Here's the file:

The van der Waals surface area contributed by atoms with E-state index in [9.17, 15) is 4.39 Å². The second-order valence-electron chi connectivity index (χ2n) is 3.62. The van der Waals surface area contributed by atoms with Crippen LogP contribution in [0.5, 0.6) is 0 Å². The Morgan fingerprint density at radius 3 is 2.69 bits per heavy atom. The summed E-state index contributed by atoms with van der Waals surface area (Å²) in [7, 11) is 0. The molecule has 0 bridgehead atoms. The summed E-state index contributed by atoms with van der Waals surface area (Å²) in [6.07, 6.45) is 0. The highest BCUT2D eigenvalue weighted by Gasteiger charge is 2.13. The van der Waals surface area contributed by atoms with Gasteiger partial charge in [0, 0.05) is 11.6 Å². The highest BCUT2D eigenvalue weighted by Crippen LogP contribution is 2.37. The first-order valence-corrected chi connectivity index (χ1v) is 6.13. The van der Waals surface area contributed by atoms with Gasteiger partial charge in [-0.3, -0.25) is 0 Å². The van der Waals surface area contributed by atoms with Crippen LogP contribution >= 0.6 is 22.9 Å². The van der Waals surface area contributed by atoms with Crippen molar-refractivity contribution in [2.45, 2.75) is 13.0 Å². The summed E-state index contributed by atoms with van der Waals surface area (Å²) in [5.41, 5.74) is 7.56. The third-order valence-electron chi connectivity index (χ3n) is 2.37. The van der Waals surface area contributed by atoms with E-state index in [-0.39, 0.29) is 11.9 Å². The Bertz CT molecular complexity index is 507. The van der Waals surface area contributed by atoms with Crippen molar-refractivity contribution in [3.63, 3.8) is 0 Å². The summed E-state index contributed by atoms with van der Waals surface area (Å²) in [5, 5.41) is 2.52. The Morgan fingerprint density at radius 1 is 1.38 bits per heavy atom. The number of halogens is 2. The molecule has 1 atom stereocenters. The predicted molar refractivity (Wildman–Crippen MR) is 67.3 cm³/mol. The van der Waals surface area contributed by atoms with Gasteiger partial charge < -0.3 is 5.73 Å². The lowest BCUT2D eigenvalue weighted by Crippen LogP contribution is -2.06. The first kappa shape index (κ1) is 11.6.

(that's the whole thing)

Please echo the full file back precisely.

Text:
The van der Waals surface area contributed by atoms with E-state index in [9.17, 15) is 4.39 Å². The second-order valence-electron chi connectivity index (χ2n) is 3.62. The van der Waals surface area contributed by atoms with Crippen LogP contribution in [0.5, 0.6) is 0 Å². The Morgan fingerprint density at radius 3 is 2.69 bits per heavy atom. The summed E-state index contributed by atoms with van der Waals surface area (Å²) in [7, 11) is 0. The molecule has 0 bridgehead atoms. The summed E-state index contributed by atoms with van der Waals surface area (Å²) in [6.07, 6.45) is 0. The highest BCUT2D eigenvalue weighted by Gasteiger charge is 2.13. The van der Waals surface area contributed by atoms with Gasteiger partial charge in [0, 0.05) is 11.6 Å². The highest BCUT2D eigenvalue weighted by Crippen LogP contribution is 2.37. The first-order valence-corrected chi connectivity index (χ1v) is 6.13. The van der Waals surface area contributed by atoms with Gasteiger partial charge in [-0.3, -0.25) is 0 Å². The van der Waals surface area contributed by atoms with Crippen LogP contribution >= 0.6 is 22.9 Å². The van der Waals surface area contributed by atoms with Crippen molar-refractivity contribution in [2.45, 2.75) is 13.0 Å². The summed E-state index contributed by atoms with van der Waals surface area (Å²) in [5.41, 5.74) is 7.56. The third-order valence-electron chi connectivity index (χ3n) is 2.37. The van der Waals surface area contributed by atoms with E-state index in [-0.39, 0.29) is 11.9 Å². The Bertz CT molecular complexity index is 507. The van der Waals surface area contributed by atoms with Crippen molar-refractivity contribution in [3.63, 3.8) is 0 Å². The summed E-state index contributed by atoms with van der Waals surface area (Å²) in [5, 5.41) is 2.52. The Morgan fingerprint density at radius 1 is 1.38 bits per heavy atom. The number of halogens is 2. The molecule has 1 atom stereocenters. The predicted molar refractivity (Wildman–Crippen MR) is 67.3 cm³/mol. The van der Waals surface area contributed by atoms with Gasteiger partial charge < -0.3 is 5.73 Å². The lowest BCUT2D eigenvalue weighted by Crippen LogP contribution is -2.06. The first kappa shape index (κ1) is 11.6.